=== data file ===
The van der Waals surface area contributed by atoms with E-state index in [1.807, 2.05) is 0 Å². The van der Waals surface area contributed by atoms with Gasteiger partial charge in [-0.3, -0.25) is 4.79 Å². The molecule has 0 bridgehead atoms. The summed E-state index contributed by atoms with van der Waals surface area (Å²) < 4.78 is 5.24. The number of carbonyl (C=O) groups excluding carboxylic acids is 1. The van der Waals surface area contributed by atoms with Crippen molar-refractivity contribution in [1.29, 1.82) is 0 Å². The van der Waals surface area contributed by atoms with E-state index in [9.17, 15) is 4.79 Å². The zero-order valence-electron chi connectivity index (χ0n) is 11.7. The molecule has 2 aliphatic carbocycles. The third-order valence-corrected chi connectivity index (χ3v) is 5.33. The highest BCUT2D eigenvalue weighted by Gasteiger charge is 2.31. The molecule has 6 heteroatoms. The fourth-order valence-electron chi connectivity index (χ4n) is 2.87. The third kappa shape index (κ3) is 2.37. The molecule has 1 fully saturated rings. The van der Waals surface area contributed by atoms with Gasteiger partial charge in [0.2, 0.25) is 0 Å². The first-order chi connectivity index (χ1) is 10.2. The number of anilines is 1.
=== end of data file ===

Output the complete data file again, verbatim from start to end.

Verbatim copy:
The van der Waals surface area contributed by atoms with E-state index in [1.807, 2.05) is 0 Å². The van der Waals surface area contributed by atoms with Gasteiger partial charge in [-0.3, -0.25) is 4.79 Å². The molecule has 0 bridgehead atoms. The summed E-state index contributed by atoms with van der Waals surface area (Å²) < 4.78 is 5.24. The number of carbonyl (C=O) groups excluding carboxylic acids is 1. The van der Waals surface area contributed by atoms with Crippen molar-refractivity contribution in [1.29, 1.82) is 0 Å². The van der Waals surface area contributed by atoms with E-state index in [9.17, 15) is 4.79 Å². The zero-order valence-electron chi connectivity index (χ0n) is 11.7. The molecule has 2 aliphatic carbocycles. The third-order valence-corrected chi connectivity index (χ3v) is 5.33. The highest BCUT2D eigenvalue weighted by Gasteiger charge is 2.31. The molecule has 6 heteroatoms. The fourth-order valence-electron chi connectivity index (χ4n) is 2.87. The third kappa shape index (κ3) is 2.37. The molecule has 1 fully saturated rings. The van der Waals surface area contributed by atoms with Gasteiger partial charge in [0.2, 0.25) is 0 Å². The first-order chi connectivity index (χ1) is 10.2. The number of anilines is 1.